My friend, Nancy Willard (Center for Safe and Responsible Internet Use), shares, via the ever present WWWEDU, a new report from American Psychologist, a journal of the American Psychological Association. The report, Online ‘Predators’ and Their Victims: Myths, Realities and Implications for Prevention, is based on a study involving three surveys conducted in 2000 and 2005, including Internet users from age 10 to 17, and federal, state, and local law enforcement officials.
For an APA press release, Janis Wolak, the lead author of the student, said,
“To prevent these crimes, we need accurate information about their true dynamics.”
“The things that we hear and fear and the things that actually occur may not be the same. The newness of the environment makes it hard to see where the danger is.”
As an example,
..in spite of public concern, the authors found that adolescents’ use of popular social networking sites such as MySpace and Facebook do not appear to increase their risk of being victimized by online predators. Rather, it is risky online interactions such as talking online about sex to unknown people that increases vulnerability, according to the researchers.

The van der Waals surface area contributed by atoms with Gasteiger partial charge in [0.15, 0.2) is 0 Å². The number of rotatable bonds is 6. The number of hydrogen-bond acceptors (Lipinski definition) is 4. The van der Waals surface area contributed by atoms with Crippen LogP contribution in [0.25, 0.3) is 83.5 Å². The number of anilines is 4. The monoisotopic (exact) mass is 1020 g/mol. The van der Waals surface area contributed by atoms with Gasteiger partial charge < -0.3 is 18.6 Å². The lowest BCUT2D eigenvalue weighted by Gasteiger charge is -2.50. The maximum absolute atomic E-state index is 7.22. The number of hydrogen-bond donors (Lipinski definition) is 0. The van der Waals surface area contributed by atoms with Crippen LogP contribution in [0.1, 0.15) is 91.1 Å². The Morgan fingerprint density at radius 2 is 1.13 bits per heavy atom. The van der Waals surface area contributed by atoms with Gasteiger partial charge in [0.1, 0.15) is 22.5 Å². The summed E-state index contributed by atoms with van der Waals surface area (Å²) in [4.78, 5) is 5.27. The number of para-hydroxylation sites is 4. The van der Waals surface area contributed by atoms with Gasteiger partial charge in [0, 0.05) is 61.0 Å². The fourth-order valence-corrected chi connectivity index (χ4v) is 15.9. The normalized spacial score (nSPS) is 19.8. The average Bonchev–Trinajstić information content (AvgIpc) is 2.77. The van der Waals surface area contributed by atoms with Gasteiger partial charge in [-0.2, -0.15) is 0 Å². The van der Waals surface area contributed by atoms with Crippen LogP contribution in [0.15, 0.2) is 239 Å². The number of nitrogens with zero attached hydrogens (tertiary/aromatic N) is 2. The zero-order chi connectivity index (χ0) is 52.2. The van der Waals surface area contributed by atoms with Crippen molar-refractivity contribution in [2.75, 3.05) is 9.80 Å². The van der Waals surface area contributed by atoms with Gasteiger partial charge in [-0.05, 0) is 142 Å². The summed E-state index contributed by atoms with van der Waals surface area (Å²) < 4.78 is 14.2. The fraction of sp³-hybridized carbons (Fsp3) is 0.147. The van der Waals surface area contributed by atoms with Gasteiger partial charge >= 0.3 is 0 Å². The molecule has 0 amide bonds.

Among the findings, according to the 18 February APA press release:
- Internet offenders pretended to be teenagers in only 5 percent of the crimes studied by researchers.
- Nearly 75 percent of victims who met offenders face-to-face did so more than once.
- Online sex offenders are seldom violent, and cases involving stalking or abduction are very rare.
- Youth who engaged in four or more risky online behaviors were much more likely to report receiving online sexual solicitations. The online risky behaviors included maintaining buddy lists that included strangers, discussing sex online with people they did not know in person and being rude or nasty online.
- Boys who are gay or are questioning their sexuality may be more susceptible to Internet-initiated sex crimes than other populations. Researchers found boys were the victims in nearly one-quarter of criminal cases, and most cases included facts that suggested victims were gay or questioning their sexuality.
You can download a PDF of the original AP article here.
Willard, Nancy. “Finally, great research insight on online predators.” E-mail to WWEDU Mailing List.19 Feb 2008.
Mills, Kim. “‘INTERNET PREDATOR’ STEREOTYPES DEBUNKED IN NEW STUDY.” APA Online. 18 Feb 2008. American Psychological Assocation. 21 Feb 2008 <http://www.apa.org/releases/sexoffender0208.html>.
Carmichal, Alex. “The Future.” Roujo’s Photostream. 31 Oct 2007. 21 Feb 2008 <http://flickr.com/photos/tekmagika/1811656015/>.